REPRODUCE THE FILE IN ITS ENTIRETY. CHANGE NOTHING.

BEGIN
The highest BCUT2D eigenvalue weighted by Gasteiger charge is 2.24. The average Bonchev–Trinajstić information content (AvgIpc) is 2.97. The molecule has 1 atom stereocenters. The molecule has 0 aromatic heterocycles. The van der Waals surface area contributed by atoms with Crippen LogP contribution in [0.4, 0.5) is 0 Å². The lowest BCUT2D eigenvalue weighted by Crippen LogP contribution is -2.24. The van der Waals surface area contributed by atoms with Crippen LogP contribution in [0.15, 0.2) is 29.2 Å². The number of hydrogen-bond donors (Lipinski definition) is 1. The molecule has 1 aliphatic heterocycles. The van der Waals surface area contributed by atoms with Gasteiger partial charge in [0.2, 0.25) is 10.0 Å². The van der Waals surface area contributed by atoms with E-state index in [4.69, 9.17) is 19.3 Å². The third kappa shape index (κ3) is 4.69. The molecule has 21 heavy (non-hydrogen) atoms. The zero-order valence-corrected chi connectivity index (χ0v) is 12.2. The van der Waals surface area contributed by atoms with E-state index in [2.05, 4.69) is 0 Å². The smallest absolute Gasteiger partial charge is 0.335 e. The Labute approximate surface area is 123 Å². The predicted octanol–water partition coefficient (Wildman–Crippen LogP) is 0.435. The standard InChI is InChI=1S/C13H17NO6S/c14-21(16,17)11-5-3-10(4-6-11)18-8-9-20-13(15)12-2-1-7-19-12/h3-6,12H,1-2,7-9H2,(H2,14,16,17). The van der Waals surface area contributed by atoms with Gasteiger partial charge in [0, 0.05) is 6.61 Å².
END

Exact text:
The highest BCUT2D eigenvalue weighted by Gasteiger charge is 2.24. The average Bonchev–Trinajstić information content (AvgIpc) is 2.97. The molecule has 1 atom stereocenters. The molecule has 0 aromatic heterocycles. The van der Waals surface area contributed by atoms with Crippen LogP contribution in [0.4, 0.5) is 0 Å². The lowest BCUT2D eigenvalue weighted by Crippen LogP contribution is -2.24. The van der Waals surface area contributed by atoms with Crippen LogP contribution in [0.15, 0.2) is 29.2 Å². The number of hydrogen-bond donors (Lipinski definition) is 1. The molecule has 1 aliphatic heterocycles. The van der Waals surface area contributed by atoms with Gasteiger partial charge in [0.2, 0.25) is 10.0 Å². The van der Waals surface area contributed by atoms with E-state index in [4.69, 9.17) is 19.3 Å². The third kappa shape index (κ3) is 4.69. The molecule has 21 heavy (non-hydrogen) atoms. The zero-order valence-corrected chi connectivity index (χ0v) is 12.2. The van der Waals surface area contributed by atoms with E-state index in [2.05, 4.69) is 0 Å². The smallest absolute Gasteiger partial charge is 0.335 e. The Labute approximate surface area is 123 Å². The predicted octanol–water partition coefficient (Wildman–Crippen LogP) is 0.435. The standard InChI is InChI=1S/C13H17NO6S/c14-21(16,17)11-5-3-10(4-6-11)18-8-9-20-13(15)12-2-1-7-19-12/h3-6,12H,1-2,7-9H2,(H2,14,16,17). The van der Waals surface area contributed by atoms with Gasteiger partial charge in [0, 0.05) is 6.61 Å².